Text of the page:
“That will not be good at all for the peo­ple who work in those busi­nesses, but if you take the health of the sec­tor

‘The mood has moved to one of prag­ma­tism. Peo­ple are now fo­cused on work­ing out what they need to do’

‘If there is a wave of re­struc­tur­ings in the sec­tor, it could al­low it to re­cover for the medium term’

and those that are still op­er­at­ing then it prob­a­bly is a pos­i­tive for those busi­nesses.”

KPMG’s Wright agrees: “There is a sort of Dar­winian as­pect to this which may mean if there’s a wave of re­struc­tur­ings in the sec­tor, it could ul­ti­mately al­low it to re­cover for the medium term.”

Trends re­lated to the use of tech­nol­ogy are also ex­pected to ac­cel­er­ate, while menus will be pared back at least in the short term to sim­plify op­er­a­tions and cut down on cost and food wastage.

“Even be­fore Covid, you were see­ing cer­tain chains ex­per­i­ment­ing with apps where you can or­der and pay at the table. That will be­come an in­her­ent fea­ture of the sec­tor,” Mole highlights.

“That will al­low restau­rants to op­er­ate a more flex­i­ble labour model and keep costs down a bit.”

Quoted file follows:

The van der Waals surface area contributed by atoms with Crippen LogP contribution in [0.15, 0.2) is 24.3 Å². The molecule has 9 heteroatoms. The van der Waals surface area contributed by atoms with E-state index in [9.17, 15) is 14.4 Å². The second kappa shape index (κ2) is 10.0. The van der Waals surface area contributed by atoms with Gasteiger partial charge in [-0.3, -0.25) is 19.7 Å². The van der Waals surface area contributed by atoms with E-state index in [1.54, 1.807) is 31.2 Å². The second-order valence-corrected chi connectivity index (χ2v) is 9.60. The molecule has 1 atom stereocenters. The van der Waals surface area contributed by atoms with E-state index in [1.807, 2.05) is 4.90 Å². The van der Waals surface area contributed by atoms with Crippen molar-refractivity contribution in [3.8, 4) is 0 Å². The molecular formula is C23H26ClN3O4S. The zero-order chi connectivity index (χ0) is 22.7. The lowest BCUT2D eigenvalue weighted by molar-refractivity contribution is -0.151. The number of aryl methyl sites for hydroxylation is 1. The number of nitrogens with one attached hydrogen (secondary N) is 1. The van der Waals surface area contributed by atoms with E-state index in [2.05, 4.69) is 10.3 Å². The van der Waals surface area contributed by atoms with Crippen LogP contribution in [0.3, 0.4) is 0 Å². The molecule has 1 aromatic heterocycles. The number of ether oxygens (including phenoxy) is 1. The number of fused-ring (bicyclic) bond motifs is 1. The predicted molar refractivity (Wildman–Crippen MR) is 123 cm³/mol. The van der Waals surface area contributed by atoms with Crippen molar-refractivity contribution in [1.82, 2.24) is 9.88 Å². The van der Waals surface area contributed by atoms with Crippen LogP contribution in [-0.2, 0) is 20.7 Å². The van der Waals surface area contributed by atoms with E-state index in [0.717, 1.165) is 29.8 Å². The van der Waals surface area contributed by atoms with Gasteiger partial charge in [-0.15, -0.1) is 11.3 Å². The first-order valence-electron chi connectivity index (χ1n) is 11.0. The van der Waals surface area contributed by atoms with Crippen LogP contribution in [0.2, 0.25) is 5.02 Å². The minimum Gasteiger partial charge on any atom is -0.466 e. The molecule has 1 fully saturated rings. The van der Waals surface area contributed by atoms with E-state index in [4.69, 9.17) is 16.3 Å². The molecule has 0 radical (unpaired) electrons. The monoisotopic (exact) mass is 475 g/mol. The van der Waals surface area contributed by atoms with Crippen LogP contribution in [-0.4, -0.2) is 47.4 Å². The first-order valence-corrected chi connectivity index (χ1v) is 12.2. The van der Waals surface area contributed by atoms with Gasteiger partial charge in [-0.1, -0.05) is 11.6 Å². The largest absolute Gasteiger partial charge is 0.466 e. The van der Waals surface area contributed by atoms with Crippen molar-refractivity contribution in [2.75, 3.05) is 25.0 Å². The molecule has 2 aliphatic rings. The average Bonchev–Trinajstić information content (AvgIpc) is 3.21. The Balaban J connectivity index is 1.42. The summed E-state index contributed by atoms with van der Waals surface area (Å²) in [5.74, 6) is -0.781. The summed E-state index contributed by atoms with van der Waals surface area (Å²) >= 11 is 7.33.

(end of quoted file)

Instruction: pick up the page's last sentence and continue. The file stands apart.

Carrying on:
Ex­perts dis­agree that coro­n­avirus will mark the death knell for the ca­sual din­ing model, with a num­ber of pri­vate eq­uity suit­ors wait­ing in the wings with an ap­petite to feast out on the sec­tor.

US hedge fund El­liott is said to be among those con­sid­er­ing a swoop for Ca­sual Din­ing Group, while oth­ers are mulling bids for parts of the busi­ness.

“There is still a la­tent de­mand and ul­ti­mately the sec­tor will take a dif­fer­ent form,” Wright adds. “The chain restau­rant is not dead, we will just see fewer in­vestors in it.”

6,600 Num­ber of ca­sual din­ing out­lets cur­rently in the UK 25pc Sites ex­pected to close over next 12 to 18 months 1,900 Jobs lost at Bella Italia owner Ca­sual Din­ing Group this month £3.4m Sum paid by Boparan to ac­quire Car­luc­cio’s out of ad­min­is­tra­tion £73.4bn Pre­dicted cost of coro­n­avirus to the hos­pi­tal­ity sec­tor in 2020 A closed By­ron Burger restau­rant in Char­ing Cross Road, London. The chain is among the ca­sual din­ing com­pa­nies that have been forced to ex­plore a ma­jor over­haul